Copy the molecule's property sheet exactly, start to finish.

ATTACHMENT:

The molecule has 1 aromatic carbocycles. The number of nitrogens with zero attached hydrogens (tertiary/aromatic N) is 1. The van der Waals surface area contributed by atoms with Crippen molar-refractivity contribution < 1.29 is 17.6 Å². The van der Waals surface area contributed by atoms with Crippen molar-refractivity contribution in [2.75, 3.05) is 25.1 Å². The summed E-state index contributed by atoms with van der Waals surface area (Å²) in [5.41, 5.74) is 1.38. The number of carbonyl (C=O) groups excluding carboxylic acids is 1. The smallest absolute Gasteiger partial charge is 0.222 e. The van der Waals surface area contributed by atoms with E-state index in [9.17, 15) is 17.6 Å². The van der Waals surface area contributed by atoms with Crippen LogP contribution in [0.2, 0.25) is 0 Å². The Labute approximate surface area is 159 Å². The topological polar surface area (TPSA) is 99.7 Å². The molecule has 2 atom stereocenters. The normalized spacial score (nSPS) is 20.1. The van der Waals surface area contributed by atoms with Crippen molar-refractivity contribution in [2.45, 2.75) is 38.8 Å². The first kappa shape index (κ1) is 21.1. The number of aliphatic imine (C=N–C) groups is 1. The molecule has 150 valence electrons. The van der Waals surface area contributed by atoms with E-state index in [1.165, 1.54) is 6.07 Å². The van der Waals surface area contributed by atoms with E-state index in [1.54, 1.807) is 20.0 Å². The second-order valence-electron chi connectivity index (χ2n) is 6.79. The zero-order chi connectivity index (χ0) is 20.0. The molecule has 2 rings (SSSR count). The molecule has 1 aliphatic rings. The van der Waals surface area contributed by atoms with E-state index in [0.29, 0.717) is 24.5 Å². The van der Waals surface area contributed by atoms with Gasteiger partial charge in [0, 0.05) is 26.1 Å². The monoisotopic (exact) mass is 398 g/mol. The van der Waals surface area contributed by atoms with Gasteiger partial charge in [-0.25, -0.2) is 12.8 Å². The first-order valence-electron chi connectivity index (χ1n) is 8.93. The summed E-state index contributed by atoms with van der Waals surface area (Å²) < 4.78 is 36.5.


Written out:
The molecule has 1 aromatic carbocycles. The number of nitrogens with zero attached hydrogens (tertiary/aromatic N) is 1. The van der Waals surface area contributed by atoms with Crippen molar-refractivity contribution < 1.29 is 17.6 Å². The van der Waals surface area contributed by atoms with Crippen molar-refractivity contribution in [2.75, 3.05) is 25.1 Å². The summed E-state index contributed by atoms with van der Waals surface area (Å²) in [5.41, 5.74) is 1.38. The number of carbonyl (C=O) groups excluding carboxylic acids is 1. The smallest absolute Gasteiger partial charge is 0.222 e. The van der Waals surface area contributed by atoms with E-state index in [9.17, 15) is 17.6 Å². The van der Waals surface area contributed by atoms with Crippen LogP contribution in [0.2, 0.25) is 0 Å². The Labute approximate surface area is 159 Å². The topological polar surface area (TPSA) is 99.7 Å². The molecule has 2 atom stereocenters. The normalized spacial score (nSPS) is 20.1. The van der Waals surface area contributed by atoms with Crippen molar-refractivity contribution in [2.45, 2.75) is 38.8 Å². The first kappa shape index (κ1) is 21.1. The number of aliphatic imine (C=N–C) groups is 1. The molecule has 150 valence electrons. The van der Waals surface area contributed by atoms with E-state index in [1.165, 1.54) is 6.07 Å². The van der Waals surface area contributed by atoms with E-state index in [1.54, 1.807) is 20.0 Å². The second-order valence-electron chi connectivity index (χ2n) is 6.79. The zero-order chi connectivity index (χ0) is 20.0. The molecule has 2 rings (SSSR count). The molecule has 1 aliphatic rings. The van der Waals surface area contributed by atoms with E-state index in [0.29, 0.717) is 24.5 Å². The van der Waals surface area contributed by atoms with Gasteiger partial charge in [0, 0.05) is 26.1 Å². The monoisotopic (exact) mass is 398 g/mol. The van der Waals surface area contributed by atoms with Gasteiger partial charge in [-0.25, -0.2) is 12.8 Å². The first-order valence-electron chi connectivity index (χ1n) is 8.93. The summed E-state index contributed by atoms with van der Waals surface area (Å²) < 4.78 is 36.5.